When teaching, we need to be able to put ourselves in a child’s mind set and remember what type of vocabulary children want to use. What types of sentence structures do kids use in their daily lives? They want to talk about what colour crayon they want, or which animals they like. If they get hurt, they want to tell you where it hurts. When planning a curriculum, those are the things I try to teach very early on. I want to keep in mind that young children are incredibly egocentric until they are in first grade, which is when we can try to accustom them to concepts like empathy, cooperation and teamwork. In the beginning, if I am teaching very young learners, I try encouraging them to talk about their own lives; their favourite colour or favourite food. This uses their natural inclination towards self-interest and gets them communicating in a way that feels natural to them.
In the early days of technology, our games were purely analogue but, as technology continued to evolve, I explored different ways in which it could be used. Research has recently shown parental engagement helps enormously when it comes to educational attainment and this is an area that technology lends itself very well to streamlining communication between the school and the home. In addition, children feel a natural affinity towards certain technologies; look at the way they instinctively navigate smart devices like phones or tablets. We’re teaching digital natives now, and using the natural interest that they have in technology in order to improve their language acquisition is a sensible step.
I’ve recently completed a set of courses for Studycat, who create fun language learning apps for children. The apps are designed to encourage critical thinking and build the foundations of language. They also provide performance metrics to measure how the child is learning when they are playing those games. Is their performance improving? Are there certain vocabulary words they seem to be struggling with or certain structures they seem to be struggling with? This insight into individual learners is like solid gold to teachers, enabling them to tailor lessons accordingly to ensure that each child is progressing well. We can assign every child the same, or different, game depending on their personal focus areas as determined by the performance metrics. It has a dual benefit though, as it also enables parents to see how their child is doing, connecting the home and school environments seamlessly.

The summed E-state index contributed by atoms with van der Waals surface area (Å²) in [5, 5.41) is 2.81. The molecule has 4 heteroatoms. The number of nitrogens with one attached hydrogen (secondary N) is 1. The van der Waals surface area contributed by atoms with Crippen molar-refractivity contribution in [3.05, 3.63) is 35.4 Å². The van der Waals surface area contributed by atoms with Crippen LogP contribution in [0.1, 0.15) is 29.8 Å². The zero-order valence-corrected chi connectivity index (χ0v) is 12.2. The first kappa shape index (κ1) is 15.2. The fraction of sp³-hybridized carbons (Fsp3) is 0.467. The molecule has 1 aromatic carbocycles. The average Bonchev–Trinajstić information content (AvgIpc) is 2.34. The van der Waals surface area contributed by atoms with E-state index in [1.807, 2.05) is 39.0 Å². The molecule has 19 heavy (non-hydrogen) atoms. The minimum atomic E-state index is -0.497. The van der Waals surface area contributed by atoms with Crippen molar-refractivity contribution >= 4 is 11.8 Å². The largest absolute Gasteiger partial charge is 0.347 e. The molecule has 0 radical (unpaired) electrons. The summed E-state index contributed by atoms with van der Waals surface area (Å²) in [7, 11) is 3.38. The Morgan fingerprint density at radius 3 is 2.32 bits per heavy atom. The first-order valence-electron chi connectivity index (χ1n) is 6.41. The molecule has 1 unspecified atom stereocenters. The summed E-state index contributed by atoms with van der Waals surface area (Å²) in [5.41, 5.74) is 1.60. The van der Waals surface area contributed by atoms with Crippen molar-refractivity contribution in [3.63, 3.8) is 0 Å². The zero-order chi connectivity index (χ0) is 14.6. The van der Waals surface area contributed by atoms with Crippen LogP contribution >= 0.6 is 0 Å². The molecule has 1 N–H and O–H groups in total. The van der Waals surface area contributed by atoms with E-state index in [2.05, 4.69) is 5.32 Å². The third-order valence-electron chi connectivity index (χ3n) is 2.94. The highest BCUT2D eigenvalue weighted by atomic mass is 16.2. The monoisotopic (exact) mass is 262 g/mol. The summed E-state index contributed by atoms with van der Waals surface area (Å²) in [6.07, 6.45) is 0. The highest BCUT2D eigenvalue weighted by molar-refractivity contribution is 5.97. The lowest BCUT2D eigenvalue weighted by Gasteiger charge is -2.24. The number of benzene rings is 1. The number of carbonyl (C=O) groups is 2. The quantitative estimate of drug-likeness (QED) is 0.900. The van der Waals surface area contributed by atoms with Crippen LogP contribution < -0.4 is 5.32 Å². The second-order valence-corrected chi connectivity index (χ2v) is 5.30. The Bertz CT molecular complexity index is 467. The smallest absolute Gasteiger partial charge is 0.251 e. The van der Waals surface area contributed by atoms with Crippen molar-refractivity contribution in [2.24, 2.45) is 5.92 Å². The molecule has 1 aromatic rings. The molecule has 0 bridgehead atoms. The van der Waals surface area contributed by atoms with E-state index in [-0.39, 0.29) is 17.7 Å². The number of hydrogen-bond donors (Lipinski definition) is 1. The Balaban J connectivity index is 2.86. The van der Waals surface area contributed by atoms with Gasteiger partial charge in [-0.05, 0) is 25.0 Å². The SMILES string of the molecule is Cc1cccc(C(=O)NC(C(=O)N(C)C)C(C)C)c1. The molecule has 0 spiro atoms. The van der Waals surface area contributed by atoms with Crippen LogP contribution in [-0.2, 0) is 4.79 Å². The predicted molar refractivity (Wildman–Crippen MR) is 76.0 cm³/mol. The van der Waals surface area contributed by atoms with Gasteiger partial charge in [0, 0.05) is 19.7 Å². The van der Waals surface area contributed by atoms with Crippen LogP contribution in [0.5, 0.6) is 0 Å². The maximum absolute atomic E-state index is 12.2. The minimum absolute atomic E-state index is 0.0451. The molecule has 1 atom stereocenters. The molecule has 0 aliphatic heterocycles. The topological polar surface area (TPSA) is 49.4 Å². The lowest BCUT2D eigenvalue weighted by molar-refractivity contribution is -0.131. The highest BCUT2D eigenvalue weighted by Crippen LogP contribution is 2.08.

For us, as English language teachers, it is incredibly rewarding to see our pupils build the foundation of knowledge they need at an early age, but it is even more rewarding if they have fun while learning. I would encourage any teacher to explore games and incorporate them into every lesson. Watching the children shake off the nerves that often come with rote learning is a pleasure all in itself!
Richard Mellott says:
I was a special education teacher for 25 years, and a CTEL Certificate instructor for California teaching credential candidates at University of Phoenix online, for a four year period. I was constantly fighting with my administration to include gaming applications and MMOG (Massive Multiple online Games), as well. I had been going to CUE Conferences to In service and teach about the integration of technology in my classroom. I’m glad that it’s not controversial anymore, but you’d be surprised at how much time I spent in the doghouse for thinking outside the box.